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OSHO Online Library   »   The Books   »   Hyakujo: The Everest of Zen, with Basho's Haikus
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Chapter 6: The Language of Suddenness

Once a Taoist, happening to pass by Hyakujo’s monastery, asked, “Is there anything in the world more marvelous than the forces of nature?”
Hyakujo replied, “There is.”
“And what is that?” the Taoist inquired.
Hyakujo said, “The power of comprehending those natural forces.”
The visitor asked, “Is cosmic vitality the Tao?”
Hyakujo responded, “Cosmic vitality is cosmic vitality. The Tao is the Tao.”
The Taoist said, “If so, they must be two different things?”
Hyakujo said, “That which knows does not proceed from two different persons.”
The exasperated Taoist replied, “What is wrong and what is right?”
Hyakujo replied, “Wrong is the mind that attends to externals; right is the mind that brings externals under control.”

Maneesha, listening to these dialogues and anecdotes, the more important thing should not be forgotten. This is not a school or a university. You are not here learning any knowledge. You are being transformed, awakened. All these sutras are meant only to wake you up, to catch your attention - which is vibrating continuously, moving around thousands of things - to make it absolutely here is the whole purpose of all these sutras.

This is possible only if you are only listening and not interpreting, listening and not making judgments, listening and not saying, “Yes, this is right; no, this is not right.” You don’t have to say anything. That is not the point of the whole process. The point is that you can be just a listener without any judgment. That prepares you for your meditation.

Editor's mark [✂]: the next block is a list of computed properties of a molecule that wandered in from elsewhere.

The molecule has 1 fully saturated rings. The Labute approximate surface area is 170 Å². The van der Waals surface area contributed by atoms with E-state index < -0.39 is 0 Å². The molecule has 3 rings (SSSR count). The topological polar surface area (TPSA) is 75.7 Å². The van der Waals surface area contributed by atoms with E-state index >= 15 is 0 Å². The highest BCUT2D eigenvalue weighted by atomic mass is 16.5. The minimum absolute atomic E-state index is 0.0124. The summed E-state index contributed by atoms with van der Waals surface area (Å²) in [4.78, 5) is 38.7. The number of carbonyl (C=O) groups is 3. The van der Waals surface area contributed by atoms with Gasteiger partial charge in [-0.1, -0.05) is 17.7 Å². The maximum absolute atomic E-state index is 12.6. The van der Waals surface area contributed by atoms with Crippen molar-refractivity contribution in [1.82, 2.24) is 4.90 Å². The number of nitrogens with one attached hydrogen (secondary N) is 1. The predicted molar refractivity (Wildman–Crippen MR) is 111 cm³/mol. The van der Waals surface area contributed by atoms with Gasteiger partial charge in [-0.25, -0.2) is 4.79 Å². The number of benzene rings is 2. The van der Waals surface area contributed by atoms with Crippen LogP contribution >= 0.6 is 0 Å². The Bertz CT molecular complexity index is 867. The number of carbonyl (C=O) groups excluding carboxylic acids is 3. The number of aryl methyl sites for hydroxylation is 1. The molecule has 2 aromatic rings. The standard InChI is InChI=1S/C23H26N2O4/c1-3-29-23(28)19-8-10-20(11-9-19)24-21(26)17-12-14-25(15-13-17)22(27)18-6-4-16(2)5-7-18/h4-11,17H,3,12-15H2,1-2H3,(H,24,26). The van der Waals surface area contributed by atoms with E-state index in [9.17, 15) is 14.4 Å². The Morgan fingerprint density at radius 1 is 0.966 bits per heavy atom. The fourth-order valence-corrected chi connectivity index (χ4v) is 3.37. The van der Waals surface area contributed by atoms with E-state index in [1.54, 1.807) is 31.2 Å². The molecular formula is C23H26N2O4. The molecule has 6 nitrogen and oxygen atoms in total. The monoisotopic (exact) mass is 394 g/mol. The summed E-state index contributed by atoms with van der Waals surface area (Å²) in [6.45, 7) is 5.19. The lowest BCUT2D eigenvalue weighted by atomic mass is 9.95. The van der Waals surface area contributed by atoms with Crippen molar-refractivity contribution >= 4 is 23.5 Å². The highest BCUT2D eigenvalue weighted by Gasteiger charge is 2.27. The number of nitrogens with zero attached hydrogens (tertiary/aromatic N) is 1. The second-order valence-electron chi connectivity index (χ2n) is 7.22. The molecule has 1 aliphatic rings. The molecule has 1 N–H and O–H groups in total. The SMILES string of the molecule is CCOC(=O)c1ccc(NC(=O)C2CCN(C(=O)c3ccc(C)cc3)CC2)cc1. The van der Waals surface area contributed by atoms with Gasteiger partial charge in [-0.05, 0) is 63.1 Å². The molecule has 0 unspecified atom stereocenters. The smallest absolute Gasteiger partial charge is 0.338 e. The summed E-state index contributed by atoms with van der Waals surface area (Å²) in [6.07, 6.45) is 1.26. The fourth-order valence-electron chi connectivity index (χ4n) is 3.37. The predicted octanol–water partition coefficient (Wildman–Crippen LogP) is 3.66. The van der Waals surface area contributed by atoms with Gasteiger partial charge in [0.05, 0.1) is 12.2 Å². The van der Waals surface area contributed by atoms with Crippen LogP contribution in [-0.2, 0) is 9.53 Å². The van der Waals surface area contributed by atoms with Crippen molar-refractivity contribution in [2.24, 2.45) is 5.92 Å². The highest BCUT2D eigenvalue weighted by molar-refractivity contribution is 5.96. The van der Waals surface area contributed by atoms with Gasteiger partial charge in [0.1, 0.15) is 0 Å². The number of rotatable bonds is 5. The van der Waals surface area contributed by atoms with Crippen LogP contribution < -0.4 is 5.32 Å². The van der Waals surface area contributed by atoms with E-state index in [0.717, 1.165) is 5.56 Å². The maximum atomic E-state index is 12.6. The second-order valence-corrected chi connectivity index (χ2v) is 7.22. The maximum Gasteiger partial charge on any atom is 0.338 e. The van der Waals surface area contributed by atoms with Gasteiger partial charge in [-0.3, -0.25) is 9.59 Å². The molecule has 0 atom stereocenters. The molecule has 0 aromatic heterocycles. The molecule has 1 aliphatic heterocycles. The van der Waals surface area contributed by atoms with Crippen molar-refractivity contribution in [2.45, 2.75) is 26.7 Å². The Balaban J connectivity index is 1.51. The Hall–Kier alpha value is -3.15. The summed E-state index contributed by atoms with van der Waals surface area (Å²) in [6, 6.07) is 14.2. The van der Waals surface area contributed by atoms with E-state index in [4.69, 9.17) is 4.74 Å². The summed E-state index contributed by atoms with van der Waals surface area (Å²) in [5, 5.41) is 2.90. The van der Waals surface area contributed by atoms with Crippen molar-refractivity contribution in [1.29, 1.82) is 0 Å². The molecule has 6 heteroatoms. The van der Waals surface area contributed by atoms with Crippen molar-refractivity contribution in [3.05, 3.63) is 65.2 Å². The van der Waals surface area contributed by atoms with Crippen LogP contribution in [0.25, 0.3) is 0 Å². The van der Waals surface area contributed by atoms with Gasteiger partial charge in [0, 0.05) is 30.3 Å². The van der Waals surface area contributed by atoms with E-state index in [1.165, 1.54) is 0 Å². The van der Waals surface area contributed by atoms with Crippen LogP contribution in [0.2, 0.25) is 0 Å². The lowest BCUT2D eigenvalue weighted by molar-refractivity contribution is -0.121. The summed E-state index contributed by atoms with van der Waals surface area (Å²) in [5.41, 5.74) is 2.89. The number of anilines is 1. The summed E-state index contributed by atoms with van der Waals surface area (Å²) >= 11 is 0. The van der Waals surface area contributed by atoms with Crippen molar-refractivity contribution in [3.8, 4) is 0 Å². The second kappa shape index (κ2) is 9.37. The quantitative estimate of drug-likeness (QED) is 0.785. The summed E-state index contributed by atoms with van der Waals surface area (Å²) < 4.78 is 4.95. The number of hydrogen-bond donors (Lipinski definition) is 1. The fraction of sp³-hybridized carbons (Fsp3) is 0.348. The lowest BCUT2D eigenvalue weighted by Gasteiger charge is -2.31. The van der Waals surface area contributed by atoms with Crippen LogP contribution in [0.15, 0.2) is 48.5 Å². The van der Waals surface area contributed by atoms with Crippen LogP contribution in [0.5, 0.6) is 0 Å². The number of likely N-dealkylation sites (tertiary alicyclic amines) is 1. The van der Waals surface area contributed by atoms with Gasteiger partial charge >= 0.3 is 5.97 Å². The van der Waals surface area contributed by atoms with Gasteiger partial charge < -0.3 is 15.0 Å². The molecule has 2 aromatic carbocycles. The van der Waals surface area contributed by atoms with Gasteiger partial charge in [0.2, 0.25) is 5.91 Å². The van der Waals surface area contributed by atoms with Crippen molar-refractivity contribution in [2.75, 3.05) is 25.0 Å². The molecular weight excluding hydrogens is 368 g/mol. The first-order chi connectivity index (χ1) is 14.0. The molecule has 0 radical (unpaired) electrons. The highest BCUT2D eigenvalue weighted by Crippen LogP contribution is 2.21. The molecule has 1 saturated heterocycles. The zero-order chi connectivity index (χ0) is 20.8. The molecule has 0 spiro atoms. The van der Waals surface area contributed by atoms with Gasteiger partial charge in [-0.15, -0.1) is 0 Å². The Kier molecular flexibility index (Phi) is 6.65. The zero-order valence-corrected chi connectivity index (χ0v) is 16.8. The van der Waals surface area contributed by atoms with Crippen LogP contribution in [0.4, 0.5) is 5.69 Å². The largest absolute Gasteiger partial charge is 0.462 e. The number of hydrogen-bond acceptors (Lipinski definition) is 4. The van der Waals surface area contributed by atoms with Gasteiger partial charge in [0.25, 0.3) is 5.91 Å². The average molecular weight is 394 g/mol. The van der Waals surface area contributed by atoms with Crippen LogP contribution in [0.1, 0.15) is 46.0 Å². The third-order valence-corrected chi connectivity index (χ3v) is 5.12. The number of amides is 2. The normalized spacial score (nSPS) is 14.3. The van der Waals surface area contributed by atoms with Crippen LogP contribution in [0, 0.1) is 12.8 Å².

Maneesha has brought these dialogues,

Once a Taoist.

In the first place nobody can be a Taoist. Tao is neither a religion nor a philosophy. It is simply the purest understanding of meditation where everything disappears, including you. Then what remains is Tao. Buddha will call it dhamma; you can call it truth, consciousness, beauty. But all these words denote one oceanic feeling of awareness in which you are not separate from the cosmos. But the difficulty with man is, he makes everything into an “ism.”

So when Lao Tzu died, people started making an ism. And his whole life he had been teaching that there is no ism, no philosophy, no theory. You have to drop all these mind activities. You have to attain to a silent and empty space. That is Tao.

Nobody can be a Taoist, so from the very beginning, we know that the questions are going to be wrong. Of course you can answer rightly to wrong questions - and that’s what Hyakujo is going to do.

Once a Taoist, happening to pass by Hyakujo’s monastery, asked, “Is there anything in the world more marvelous than the forces of nature?”
Hyakujo replied, “There is.”

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